Crossed eyes or strabismus is when the eyes do not align properly and cannot work together as they typically would. The eyes may point in different directions, and it may cause vision difficulties. Treatment can resolve it.
Crossed eyes is a misalignment of the eyes in which the eyes do not point in the same direction at the same time. The medical term for crossed eyes is strabismus.
With normal vision, the eyes point in the same direction in order to see properly. With crossed eyes, one eye may point forwards, while the other may point inward, outward, upward, or downward.
Strabismus may affect one eye, or the eyes may alternate in turning in different directions.
There are different types of strabismus, depending on which way the eyes turn. Esotropia is an inward turning, exotropia is an outward turning, and hypertropia is an upward turning.
In the United States, crossed eyes affect roughly 4% of the population.
Signs that a person may be cross-eyed include:
- the eyes appear misaligned
- eyes may not move together at the same time
- tilting the head when looking at things
- problems with depth perception
Signs in children to look for include misaligned eyes in a child older than 3 months, even if only occasionally, and if a child turns their head from side to side when looking at things.
Parents will need to speak with an eye doctor if they suspect a child has crossed eyes.
There are six muscles that control eye movements, which allow the eye to move in different angles including up and down, and to the right and left.
The brain controls these muscles in order for them to work together and allow the eye to focus on a single point.
Any problem affecting these muscles may cause crossed eyes, including:
- certain health conditions, such as
- thyroid disease
- Graves’ disease
- brain tumor
- myasthenia gravis
- injury or trauma to the head
- damage to the eye muscles through eye surgery or trauma
Although crossed eyes can develop later in life due to any of these factors, it is more common for the condition to occur in childhood.
One of the most common causes of esotropia in children is high hyperopia (far-sightedness).
Crossed eyes can occur in children who have no other health issues. The condition is more likely to occur in children who are premature, have a brain disorder, such as cerebral palsy, Down syndrome, or a brain tumor.
To diagnose crossed eyes, an eye doctor will take a medical history, assess any symptoms, and carry out a range of tests such as:
- Visual acuity: People will need to read letters on a reading chart at different distances to check how close they need to be to the letters to see them clearly.
- Refraction: A doctor will place different lenses in front of the eye to see if a person needs lenses to compensate for any vision problems.
- Alignment and focusing: These tests show how well the eyes are able to move and work together to focus on a single image.
- Eye health examination: A doctor will examine the health of the internal and external structures of the eyes to check for any eye disease. A doctor may use eye drops to temporarily affect how the eyes focus.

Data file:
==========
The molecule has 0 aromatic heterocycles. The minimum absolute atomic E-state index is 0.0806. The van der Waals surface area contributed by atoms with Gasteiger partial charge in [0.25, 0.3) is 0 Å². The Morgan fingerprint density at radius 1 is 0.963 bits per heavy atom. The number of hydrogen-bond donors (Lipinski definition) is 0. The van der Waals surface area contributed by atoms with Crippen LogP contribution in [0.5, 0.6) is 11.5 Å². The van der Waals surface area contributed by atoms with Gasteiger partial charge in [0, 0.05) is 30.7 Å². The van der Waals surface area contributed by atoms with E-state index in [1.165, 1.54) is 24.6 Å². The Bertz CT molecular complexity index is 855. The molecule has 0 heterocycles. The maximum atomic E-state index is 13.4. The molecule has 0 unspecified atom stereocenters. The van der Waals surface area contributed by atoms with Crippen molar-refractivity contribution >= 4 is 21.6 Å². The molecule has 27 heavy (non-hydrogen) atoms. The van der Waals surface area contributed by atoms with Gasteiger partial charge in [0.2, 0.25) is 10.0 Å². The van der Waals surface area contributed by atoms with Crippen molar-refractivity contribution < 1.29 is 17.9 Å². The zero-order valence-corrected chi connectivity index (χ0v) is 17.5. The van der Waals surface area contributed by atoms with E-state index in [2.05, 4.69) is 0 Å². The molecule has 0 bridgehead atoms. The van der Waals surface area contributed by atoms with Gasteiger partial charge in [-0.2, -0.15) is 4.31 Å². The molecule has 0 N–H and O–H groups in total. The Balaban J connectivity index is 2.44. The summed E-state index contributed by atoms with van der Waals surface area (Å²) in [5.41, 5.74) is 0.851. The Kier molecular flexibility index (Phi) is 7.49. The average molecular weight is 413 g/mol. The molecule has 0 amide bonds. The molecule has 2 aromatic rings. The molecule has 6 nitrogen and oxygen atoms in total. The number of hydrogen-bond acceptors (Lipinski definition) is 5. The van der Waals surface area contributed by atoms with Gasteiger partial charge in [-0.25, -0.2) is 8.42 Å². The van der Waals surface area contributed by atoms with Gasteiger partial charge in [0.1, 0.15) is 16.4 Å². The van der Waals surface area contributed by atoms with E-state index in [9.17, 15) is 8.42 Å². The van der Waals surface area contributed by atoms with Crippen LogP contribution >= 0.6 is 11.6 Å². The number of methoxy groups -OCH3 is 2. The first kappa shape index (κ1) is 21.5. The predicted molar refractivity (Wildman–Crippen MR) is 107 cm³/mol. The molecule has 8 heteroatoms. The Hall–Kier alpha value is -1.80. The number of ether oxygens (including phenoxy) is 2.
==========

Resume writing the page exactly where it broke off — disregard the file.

The combination of these tests helps an eye doctor to diagnose crossed eyes or identify any other conditions that may require treatment.
Risk factors for crossed eyes include:
- having parents or siblings with crossed eyes
- uncorrected farsightedness, which causes extra focusing of the eyes to see objects clearly
- certain medical conditions, such as:
- Down syndrome
- cerebral palsy
- head injury
Treatment for crossed eyes may include the following:
Eyeglasses or contact lenses
In some cases, wearing corrective eyeglasses or contact lenses may be enough to treat crossed eyes.
Prism lenses have one lens that is thicker than the other. This alters the amount of light that enters the eye and, by bending the direction of light, makes the two images from each lens appear closer together. This reduces the need to turn one eye to see more clearly.
Eye exercises may help to improve how the eyes focus and move together. Vision therapy supports the connection between the eyes and brain, helping them to work together better.
Surgery can alter the length or position of the eye muscles to straighten the eyes. People may need vision therapy following eye surgery in order to prevent the eyes from becoming cross-eyed again.
An injection of botulinum toxin into the eye works to paralyze eye muscles that prevent correct alignment. This treatment may last for a few months or could lead to permanent results.
Early diagnosis and treatment of crossed eyes can usually lead to excellent treatment outcomes.
According to the American Academy of Ophthalmology (AAO), people can also seek treatment for crossed eyes later in life and do not need to continue living with any discomfort or vision problems from the condition.
Crossed eyes is a misalignment of the eyes where they are unable to work together properly and are unable to focus on the same point at the same time. One eye may face forwards, while the other may turn in another direction.
People with crossed eyes may have eyes that appear misaligned, have difficulties with depth perception, or have double vision.
An eye doctor can carry out a number of tests to check how the eyes focus and align in order to diagnose crossed eyes.
Treatment can usually successfully treat crossed eyes. Treatment options include vision aids, such as prescription glasses, prism lenses, eye exercises, or eye surgery to correct the alignment of the eyes.